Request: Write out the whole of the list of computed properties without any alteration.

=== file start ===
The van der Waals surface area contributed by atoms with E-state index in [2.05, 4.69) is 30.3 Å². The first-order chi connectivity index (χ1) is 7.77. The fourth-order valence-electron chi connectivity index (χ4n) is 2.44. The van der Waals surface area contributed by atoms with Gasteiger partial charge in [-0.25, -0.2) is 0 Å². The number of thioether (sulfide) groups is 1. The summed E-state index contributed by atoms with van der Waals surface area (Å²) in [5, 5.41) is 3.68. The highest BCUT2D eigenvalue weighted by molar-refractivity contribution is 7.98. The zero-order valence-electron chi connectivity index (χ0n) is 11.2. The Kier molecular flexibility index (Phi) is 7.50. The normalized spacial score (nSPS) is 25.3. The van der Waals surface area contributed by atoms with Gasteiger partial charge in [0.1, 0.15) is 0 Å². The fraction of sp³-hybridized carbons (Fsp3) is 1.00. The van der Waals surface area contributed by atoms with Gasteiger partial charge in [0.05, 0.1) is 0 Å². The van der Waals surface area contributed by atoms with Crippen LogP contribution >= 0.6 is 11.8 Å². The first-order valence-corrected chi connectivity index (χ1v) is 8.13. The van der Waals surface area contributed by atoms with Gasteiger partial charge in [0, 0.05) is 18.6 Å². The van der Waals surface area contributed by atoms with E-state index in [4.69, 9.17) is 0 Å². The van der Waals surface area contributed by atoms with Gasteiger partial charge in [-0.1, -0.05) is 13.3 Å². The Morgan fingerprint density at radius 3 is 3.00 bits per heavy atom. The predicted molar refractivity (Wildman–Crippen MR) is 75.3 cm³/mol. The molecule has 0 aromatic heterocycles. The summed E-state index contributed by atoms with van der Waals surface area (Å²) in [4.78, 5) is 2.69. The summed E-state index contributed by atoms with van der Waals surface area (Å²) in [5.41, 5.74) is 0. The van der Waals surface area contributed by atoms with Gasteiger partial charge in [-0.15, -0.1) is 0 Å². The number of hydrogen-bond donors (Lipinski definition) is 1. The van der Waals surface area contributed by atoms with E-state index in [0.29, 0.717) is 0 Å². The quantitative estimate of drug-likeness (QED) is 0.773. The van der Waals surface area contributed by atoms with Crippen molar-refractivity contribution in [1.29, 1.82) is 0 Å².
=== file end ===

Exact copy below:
The van der Waals surface area contributed by atoms with E-state index in [2.05, 4.69) is 30.3 Å². The first-order chi connectivity index (χ1) is 7.77. The fourth-order valence-electron chi connectivity index (χ4n) is 2.44. The van der Waals surface area contributed by atoms with Gasteiger partial charge in [-0.25, -0.2) is 0 Å². The number of thioether (sulfide) groups is 1. The summed E-state index contributed by atoms with van der Waals surface area (Å²) in [5, 5.41) is 3.68. The highest BCUT2D eigenvalue weighted by molar-refractivity contribution is 7.98. The zero-order valence-electron chi connectivity index (χ0n) is 11.2. The Kier molecular flexibility index (Phi) is 7.50. The normalized spacial score (nSPS) is 25.3. The van der Waals surface area contributed by atoms with Gasteiger partial charge in [0.1, 0.15) is 0 Å². The fraction of sp³-hybridized carbons (Fsp3) is 1.00. The van der Waals surface area contributed by atoms with Gasteiger partial charge in [0.05, 0.1) is 0 Å². The van der Waals surface area contributed by atoms with Crippen LogP contribution >= 0.6 is 11.8 Å². The first-order valence-corrected chi connectivity index (χ1v) is 8.13. The van der Waals surface area contributed by atoms with Gasteiger partial charge in [0, 0.05) is 18.6 Å². The van der Waals surface area contributed by atoms with E-state index in [4.69, 9.17) is 0 Å². The van der Waals surface area contributed by atoms with Gasteiger partial charge in [-0.1, -0.05) is 13.3 Å². The Morgan fingerprint density at radius 3 is 3.00 bits per heavy atom. The predicted molar refractivity (Wildman–Crippen MR) is 75.3 cm³/mol. The molecule has 0 aromatic heterocycles. The summed E-state index contributed by atoms with van der Waals surface area (Å²) in [4.78, 5) is 2.69. The summed E-state index contributed by atoms with van der Waals surface area (Å²) in [5.41, 5.74) is 0. The van der Waals surface area contributed by atoms with Gasteiger partial charge in [-0.15, -0.1) is 0 Å². The number of hydrogen-bond donors (Lipinski definition) is 1. The van der Waals surface area contributed by atoms with E-state index in [0.29, 0.717) is 0 Å². The quantitative estimate of drug-likeness (QED) is 0.773. The van der Waals surface area contributed by atoms with Crippen molar-refractivity contribution in [1.29, 1.82) is 0 Å².